Northrop Grumman B-2 Spirit | Wikipedia audio article
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The Northrop (later Northrop Grumman) B-2
Spirit, also known as the Stealth Bomber, is an American heavy strategic bomber, featuring
low observable stealth technology designed for penetrating dense anti-aircraft defenses;
it is a flying wing design with a crew of two. The bomber can deploy both conventional
and thermonuclear weapons, such as up to eighty 500-pound class (230 kg) Mk 82 JDAM Global
Positioning System-guided bombs, or sixteen 2,400-pound (1,100 kg) B83 nuclear bombs.
The B-2 is the only acknowledged aircraft that can carry large air-to-surface standoff
weapons in a stealth configuration. Development started under the “Advanced Technology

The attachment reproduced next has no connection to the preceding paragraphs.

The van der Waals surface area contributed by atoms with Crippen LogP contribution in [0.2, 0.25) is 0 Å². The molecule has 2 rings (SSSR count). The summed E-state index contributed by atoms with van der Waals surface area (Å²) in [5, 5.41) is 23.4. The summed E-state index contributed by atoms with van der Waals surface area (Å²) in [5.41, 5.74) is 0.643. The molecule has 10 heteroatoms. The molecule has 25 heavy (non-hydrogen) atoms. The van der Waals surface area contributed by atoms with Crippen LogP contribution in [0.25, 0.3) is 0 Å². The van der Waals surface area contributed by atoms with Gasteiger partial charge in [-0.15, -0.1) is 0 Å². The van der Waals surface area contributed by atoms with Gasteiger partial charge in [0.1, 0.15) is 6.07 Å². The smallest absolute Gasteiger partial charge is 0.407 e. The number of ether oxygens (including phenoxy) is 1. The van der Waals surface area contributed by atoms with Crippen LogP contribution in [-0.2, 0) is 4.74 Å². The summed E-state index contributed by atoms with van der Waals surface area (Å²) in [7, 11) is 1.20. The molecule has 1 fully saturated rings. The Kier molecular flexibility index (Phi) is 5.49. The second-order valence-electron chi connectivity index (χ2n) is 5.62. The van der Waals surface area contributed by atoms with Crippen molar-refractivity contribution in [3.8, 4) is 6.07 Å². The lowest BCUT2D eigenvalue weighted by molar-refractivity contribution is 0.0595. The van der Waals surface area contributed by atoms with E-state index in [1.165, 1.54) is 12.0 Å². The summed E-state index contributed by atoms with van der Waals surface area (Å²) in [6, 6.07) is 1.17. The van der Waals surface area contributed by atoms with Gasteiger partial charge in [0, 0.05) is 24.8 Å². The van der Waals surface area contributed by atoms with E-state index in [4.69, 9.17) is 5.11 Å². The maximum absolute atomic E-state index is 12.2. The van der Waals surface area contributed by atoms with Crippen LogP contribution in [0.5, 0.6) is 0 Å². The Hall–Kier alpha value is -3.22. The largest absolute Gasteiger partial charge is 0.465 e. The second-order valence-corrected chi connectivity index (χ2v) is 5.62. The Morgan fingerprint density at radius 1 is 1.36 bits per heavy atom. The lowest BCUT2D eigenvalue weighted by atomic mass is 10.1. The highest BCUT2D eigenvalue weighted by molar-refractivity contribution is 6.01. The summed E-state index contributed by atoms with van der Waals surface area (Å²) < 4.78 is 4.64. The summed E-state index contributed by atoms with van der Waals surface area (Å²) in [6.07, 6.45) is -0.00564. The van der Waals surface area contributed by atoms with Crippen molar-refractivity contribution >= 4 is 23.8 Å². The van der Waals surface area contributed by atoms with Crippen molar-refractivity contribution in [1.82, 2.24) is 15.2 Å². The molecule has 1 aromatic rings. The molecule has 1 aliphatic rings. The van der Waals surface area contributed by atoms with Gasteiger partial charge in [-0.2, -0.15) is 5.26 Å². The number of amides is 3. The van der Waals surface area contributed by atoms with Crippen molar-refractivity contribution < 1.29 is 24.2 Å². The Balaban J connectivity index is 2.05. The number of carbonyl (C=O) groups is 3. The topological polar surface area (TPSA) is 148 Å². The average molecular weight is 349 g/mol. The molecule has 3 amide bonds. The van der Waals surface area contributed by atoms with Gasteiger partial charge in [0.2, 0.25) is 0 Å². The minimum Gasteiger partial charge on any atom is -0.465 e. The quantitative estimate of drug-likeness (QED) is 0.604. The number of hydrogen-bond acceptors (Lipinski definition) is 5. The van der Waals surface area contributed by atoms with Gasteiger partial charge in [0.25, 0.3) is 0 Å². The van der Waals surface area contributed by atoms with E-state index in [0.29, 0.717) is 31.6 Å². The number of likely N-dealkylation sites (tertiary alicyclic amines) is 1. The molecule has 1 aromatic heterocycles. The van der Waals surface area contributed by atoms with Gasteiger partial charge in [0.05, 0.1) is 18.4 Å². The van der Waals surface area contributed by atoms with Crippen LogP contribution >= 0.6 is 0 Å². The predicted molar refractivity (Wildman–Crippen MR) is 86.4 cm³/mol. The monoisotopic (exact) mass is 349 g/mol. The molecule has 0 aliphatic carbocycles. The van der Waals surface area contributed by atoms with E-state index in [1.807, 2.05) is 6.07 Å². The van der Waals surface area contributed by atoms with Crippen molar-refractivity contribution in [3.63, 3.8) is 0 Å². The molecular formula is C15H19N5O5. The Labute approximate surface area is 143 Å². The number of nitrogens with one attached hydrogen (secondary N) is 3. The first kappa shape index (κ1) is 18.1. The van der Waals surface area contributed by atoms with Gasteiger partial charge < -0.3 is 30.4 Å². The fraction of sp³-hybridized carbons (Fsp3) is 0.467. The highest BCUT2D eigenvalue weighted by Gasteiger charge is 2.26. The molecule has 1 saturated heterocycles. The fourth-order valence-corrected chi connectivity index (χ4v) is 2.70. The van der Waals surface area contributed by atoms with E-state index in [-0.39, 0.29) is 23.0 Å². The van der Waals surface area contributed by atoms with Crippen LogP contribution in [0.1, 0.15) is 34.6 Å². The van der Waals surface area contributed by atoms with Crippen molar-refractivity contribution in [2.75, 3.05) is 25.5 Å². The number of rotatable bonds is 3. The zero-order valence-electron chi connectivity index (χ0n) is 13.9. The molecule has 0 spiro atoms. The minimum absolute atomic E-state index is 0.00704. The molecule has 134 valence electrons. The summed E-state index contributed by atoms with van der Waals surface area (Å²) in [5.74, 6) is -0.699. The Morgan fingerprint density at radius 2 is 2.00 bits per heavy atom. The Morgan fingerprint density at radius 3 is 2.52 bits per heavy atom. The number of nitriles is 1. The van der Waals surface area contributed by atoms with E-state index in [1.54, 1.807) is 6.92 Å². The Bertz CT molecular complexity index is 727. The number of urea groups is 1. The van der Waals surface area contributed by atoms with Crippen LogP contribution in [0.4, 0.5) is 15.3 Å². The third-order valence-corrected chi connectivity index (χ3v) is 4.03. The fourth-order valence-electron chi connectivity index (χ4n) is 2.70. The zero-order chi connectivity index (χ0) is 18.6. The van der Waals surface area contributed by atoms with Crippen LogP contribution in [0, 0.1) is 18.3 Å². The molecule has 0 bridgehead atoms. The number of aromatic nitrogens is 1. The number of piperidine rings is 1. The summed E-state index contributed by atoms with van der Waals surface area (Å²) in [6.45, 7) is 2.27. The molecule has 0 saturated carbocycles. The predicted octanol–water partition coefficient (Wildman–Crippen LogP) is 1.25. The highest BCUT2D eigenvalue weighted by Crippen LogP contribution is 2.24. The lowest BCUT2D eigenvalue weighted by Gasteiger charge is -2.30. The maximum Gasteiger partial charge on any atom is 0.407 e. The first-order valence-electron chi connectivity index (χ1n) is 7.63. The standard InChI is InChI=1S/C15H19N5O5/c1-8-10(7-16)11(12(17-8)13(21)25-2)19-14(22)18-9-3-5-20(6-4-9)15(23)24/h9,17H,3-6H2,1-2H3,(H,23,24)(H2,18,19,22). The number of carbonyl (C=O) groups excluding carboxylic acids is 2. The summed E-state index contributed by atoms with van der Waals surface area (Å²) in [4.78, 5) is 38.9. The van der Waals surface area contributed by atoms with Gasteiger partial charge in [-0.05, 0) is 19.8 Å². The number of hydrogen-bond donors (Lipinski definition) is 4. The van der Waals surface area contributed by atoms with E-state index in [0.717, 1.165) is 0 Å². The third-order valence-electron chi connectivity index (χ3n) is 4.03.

Bomber” (ATB) project during the Carter administration; its expected performance was one of the President’s
reasons for the cancellation of the Mach 2 capable B-1A bomber. The ATB project continued
during the Reagan administration, but worries about delays in its introduction led to the
reinstatement of the B-1 program. Program costs rose throughout development. Designed
and manufactured by Northrop, later Northrop Grumman, the cost of each aircraft averaged
US$737 million (in 1997 dollars). Total procurement costs averaged $929 million per aircraft,
which includes spare parts, equipment, retrofitting, and software support. The total program cost,
which included development, engineering and testing, averaged $2.1 billion per aircraft
in 1997.Because of its considerable capital and operating costs, the project was controversial
in the U.S. Congress. The winding-down of the Cold War in the latter portion of the
1980s dramatically reduced the need for the aircraft, which was designed with the intention